Nik Lentz is preparing for his first fight back in nearly a year when he takes on Mike Grundy at UFC Fight Night: Holloway vs. Kattar. Although he is relatively an active fighter, Lentz needed some extra time away this year after suffering what could have very likely been a career-ending injury in his last fight against Arnold Allen at UFC Fight Night: Blaydes vs. dos Santos.
Lentz fought all three rounds against Allen, but he did so in an incapacitated manner. Lentz was dealt with two eye pokes in the fight with the second one being the most debilitating as his vision was dramatically altered. He went on to lose to Allen by way of unanimous decision, but the loss was least of his problems at that time.
Lentz detailed what happened to his eye before and after the fight in an interview with James Lynch of MMA News and the experience was harrowing to say the least.
“In my last fight, the fight was going well,” said Lentz. “In the second round, I got an eye poke and it kind of felt a little funny at first. My vision was a little blurry and stuff and then in the third round — ten seconds into the third round — I got poked really bad in the eye. I ended up having triple vision, so from that moment on, there was like four-and-a-half minutes left in the fight and I was fighting like three guys. I was just trying to hit the one in the middle, I guess. I didn’t work it out at the time because I don’t know. I’ve never had this happen, but in the fight, I was trying to close the eye but it turns out its really hard to close your eye when someone’s trying to punch at you. It just automatically opens.
“If I could keep the left eye closed, I could see one person. But the second that it opened, then I saw three people. So, it was kind of a crappy situation.”
Immediately after the conclusion of the fight, it became very apparent that his eye was severely damaged. Lentz said he could not see a few feet in front of him when he needed to take the steps down to exit the cage, which was just the first sign of a serious problem.
Lentz sought out a doctor that could help him with his eye issues, but the search alone was distressing as many could not find out what was going on with it. He eventually found the right doctor who was willing to do the much-needed surgery for Lentz, but it came with great risks.
“After the fight, I couldn’t even get out of the cage,” said Lentz. “I couldn’t see the steps. I couldn’t see anything. My vision didn’t return to normal for nine months after that until I had surgery. I had to see a series of doctors. No one could really figure out what the problem was because the eye itself had healed, but I still couldn’t see right. I still had terrible double vision and I went to specialists and specialists and specialists and finally, I found one.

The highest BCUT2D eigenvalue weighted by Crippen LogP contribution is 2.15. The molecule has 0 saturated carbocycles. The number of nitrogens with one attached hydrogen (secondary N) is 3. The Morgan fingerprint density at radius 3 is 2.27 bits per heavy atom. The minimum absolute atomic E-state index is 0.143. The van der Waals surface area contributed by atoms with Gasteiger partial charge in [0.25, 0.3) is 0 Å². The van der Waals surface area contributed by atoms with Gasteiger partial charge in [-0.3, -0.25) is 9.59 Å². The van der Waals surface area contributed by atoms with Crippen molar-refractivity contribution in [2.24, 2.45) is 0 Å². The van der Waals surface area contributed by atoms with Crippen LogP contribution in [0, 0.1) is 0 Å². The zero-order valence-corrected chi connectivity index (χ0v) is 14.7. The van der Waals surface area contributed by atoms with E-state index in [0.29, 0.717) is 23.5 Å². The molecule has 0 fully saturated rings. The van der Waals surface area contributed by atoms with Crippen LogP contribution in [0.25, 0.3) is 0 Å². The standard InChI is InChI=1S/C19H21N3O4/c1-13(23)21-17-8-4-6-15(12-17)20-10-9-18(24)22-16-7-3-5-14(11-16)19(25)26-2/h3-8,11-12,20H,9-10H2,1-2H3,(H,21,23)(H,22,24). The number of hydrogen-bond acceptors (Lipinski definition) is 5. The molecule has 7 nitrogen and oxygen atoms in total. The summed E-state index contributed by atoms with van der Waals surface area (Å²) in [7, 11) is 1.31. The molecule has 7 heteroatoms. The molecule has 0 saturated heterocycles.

“I got a pretty risky eye surgery and they told me that there was a high chance — it was kind of a depressing time because I went to the doctor and I was excited. I finally got a doctor that knew what they were doing [and] I thought everything was well and he pretty much straight-up said, ‘Hey, I might be able to help you, but there’s a greater chance than half that we could do surgery and nothing is going to happen and your eye is just not going to work right’. So, I got the surgery and if it had not fixed and I had not seen double, I would’ve had to remove the eye.”
Lentz concluded that if losing one eye was necessary, then he would move forward with that reality. Of course, this may have brought about the end of his mixed martial arts career, but Lentz was prepared for that to happen.
“Seeing with one eye is better than seeing double. And when they were both together, I had terrible double vision, so I couldn’t do anything. It was a scary nine months. There was a lot of times where this might have been it. This injury might have been my career. It might have been onto the next phase of life.”
Fortunately, the surgery went well and he saw his vision return to normal. Lentz now looks to snap a two-fight losing streak against the aforementioned Grundy when he returns on Jan. 16.
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